Appellant next claims that the certification lacked sufficient findings to allow continued commitment. We disagree. The evidence presented to the Mental Health Review Officer and summarized in the certification was sufficient to justify a finding that appellant was a clear and present danger to himself under section 301(b)(2)(i) of the MHPA (50 P.S. § 7301(b)(2)(i)) and that the least restrictive environment in which appellant could safely remain consistent with the provision of adequate treatment was as an inpatient on a closed ward at Clarks Summit State Hospital.

Finally, appellant alleges that the certification was insufficient in that it did not contain a description of the treatment to be provided as required by section 303(d)(2) of the MHPA (50 P.S. § 7303(d)(2)). We agree with this contention. Section 303(d), entitled "Contents of Certification,"

[ 304 Pa. Super. Page 137]

    contains a list of things which must be included in a certification. Among the list of requirements is the inclusion of "a description of the treatment to be provided together with an explanation of the adequacy and appropriateness of such treatment, based upon the information received at the hearing." 50 P.S. § 7303(d)(2). The certification in the instant case did not contain a description of the treatment to be provided. In fact, the lower court noted the absence of a description of treatment at the hearing on the petition for review. The court nevertheless found that the procedures prescribed by the MHPA had been followed.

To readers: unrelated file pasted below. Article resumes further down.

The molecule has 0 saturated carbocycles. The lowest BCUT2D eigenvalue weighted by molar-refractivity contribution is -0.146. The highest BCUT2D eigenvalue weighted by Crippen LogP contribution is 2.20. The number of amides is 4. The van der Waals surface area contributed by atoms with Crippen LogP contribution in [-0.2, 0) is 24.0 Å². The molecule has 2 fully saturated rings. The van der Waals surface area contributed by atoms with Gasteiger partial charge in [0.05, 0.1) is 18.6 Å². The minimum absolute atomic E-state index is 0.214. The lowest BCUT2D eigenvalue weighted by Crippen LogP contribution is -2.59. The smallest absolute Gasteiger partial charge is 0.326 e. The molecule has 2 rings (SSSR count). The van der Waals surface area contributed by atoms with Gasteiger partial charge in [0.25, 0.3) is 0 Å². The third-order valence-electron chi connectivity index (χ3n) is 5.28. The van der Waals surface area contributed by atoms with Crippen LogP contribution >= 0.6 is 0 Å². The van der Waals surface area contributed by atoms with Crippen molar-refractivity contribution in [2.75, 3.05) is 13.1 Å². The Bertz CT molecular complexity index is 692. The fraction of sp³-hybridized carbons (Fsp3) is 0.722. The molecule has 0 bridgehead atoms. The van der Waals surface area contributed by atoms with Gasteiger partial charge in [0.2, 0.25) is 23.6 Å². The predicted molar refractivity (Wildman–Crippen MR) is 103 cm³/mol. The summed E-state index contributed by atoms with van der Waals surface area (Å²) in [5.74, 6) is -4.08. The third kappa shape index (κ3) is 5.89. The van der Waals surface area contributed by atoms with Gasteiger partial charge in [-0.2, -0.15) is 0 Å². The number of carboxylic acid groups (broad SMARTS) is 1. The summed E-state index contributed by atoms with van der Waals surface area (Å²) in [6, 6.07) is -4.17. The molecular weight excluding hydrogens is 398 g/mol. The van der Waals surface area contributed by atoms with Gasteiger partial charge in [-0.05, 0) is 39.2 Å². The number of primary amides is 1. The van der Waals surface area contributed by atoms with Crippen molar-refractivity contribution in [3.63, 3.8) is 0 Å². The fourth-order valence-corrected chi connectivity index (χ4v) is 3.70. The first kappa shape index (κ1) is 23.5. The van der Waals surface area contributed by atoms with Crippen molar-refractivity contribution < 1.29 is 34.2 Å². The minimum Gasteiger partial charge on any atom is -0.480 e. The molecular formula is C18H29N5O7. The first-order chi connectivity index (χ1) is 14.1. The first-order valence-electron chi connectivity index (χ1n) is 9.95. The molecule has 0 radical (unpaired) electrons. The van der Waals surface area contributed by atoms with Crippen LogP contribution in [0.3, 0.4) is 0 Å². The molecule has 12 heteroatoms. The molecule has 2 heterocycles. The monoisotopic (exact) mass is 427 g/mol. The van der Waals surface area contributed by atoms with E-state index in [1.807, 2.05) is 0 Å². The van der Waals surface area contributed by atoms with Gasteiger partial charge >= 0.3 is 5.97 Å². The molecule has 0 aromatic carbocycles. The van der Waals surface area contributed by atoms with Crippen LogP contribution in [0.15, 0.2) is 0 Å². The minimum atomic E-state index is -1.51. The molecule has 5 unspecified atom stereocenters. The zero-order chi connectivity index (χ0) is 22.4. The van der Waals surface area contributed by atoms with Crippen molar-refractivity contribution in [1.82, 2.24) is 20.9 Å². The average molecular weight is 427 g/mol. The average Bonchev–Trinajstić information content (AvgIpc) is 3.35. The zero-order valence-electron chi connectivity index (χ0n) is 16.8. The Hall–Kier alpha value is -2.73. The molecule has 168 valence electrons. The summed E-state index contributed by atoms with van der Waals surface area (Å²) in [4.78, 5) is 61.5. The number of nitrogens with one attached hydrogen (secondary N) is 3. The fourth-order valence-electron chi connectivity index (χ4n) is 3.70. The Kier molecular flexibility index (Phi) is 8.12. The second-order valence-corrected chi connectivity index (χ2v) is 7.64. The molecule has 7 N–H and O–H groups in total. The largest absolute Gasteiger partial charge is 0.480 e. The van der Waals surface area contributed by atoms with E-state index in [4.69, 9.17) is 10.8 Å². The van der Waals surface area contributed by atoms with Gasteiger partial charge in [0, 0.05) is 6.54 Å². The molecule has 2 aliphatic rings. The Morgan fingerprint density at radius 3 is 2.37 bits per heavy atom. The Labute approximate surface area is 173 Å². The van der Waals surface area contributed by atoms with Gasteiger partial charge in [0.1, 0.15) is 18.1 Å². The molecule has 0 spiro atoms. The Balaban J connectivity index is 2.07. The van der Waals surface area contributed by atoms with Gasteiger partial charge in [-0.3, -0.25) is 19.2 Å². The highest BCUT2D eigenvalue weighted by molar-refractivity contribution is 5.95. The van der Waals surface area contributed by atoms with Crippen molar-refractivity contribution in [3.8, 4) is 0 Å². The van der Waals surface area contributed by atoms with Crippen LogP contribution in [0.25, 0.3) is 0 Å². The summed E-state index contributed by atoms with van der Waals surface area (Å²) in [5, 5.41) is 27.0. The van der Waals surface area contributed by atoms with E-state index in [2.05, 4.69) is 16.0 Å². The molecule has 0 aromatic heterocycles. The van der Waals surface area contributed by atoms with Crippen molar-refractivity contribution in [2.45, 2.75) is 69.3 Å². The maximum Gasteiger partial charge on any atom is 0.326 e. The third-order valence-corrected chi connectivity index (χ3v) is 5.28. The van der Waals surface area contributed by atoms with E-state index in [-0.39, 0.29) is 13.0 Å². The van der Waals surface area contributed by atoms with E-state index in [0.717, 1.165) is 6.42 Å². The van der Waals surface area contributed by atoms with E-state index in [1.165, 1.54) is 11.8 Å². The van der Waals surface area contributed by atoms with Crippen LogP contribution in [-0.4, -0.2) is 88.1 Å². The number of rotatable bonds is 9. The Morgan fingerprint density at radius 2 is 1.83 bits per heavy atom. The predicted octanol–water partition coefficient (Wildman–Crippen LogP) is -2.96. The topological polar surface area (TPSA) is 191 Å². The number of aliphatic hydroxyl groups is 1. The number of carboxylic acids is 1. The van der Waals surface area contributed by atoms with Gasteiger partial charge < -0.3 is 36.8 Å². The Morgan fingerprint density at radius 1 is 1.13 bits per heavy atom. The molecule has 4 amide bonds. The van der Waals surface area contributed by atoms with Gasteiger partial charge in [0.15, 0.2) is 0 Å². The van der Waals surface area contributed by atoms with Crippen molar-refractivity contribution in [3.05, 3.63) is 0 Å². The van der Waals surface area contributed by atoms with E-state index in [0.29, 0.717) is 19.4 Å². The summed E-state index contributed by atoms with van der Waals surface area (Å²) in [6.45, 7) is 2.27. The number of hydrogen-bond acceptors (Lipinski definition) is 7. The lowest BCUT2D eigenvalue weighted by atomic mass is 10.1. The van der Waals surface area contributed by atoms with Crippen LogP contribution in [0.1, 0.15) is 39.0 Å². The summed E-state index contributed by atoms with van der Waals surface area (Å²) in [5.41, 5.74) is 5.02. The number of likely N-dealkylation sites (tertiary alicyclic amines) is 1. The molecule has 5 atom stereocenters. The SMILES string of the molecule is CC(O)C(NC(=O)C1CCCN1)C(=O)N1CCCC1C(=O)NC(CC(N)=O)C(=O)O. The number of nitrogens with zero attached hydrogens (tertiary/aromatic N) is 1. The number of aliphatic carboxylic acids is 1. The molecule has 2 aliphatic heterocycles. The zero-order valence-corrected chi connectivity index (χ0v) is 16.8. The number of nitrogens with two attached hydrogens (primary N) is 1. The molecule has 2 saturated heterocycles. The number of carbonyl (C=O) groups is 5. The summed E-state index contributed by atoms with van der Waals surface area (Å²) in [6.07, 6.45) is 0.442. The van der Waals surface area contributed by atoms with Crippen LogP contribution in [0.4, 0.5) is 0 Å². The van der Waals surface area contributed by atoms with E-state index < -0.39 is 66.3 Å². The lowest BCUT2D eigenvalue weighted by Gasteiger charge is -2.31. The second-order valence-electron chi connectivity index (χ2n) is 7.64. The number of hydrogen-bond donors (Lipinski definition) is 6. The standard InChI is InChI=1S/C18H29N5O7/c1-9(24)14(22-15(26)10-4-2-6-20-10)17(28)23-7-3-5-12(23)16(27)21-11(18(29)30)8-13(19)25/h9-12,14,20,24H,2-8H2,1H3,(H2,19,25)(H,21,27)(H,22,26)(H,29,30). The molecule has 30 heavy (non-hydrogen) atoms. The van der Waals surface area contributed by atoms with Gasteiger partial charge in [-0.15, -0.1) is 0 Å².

As the Pennsylvania Supreme Court has stated, "The legislative policy reflected in The Mental Health Procedures Act is to require that strict conditions be satisfied before a court order for commitment shall be issued." Commonwealth v. Hubert, 494 Pa. 148, 153, 430 A.2d 1160, 1162 (1981). Thus, "strict adherence to the statutory requirements is to be compelled." Id., 494 Pa. at 153, 430 A.2d at 1163. See also Commonwealth v. Blaker, supra; In re S.C., supra. Because the certification did not include a description of the treatment to be provided as required by the MHPA, the order of involuntary commitment must be vacated.

Order vacated.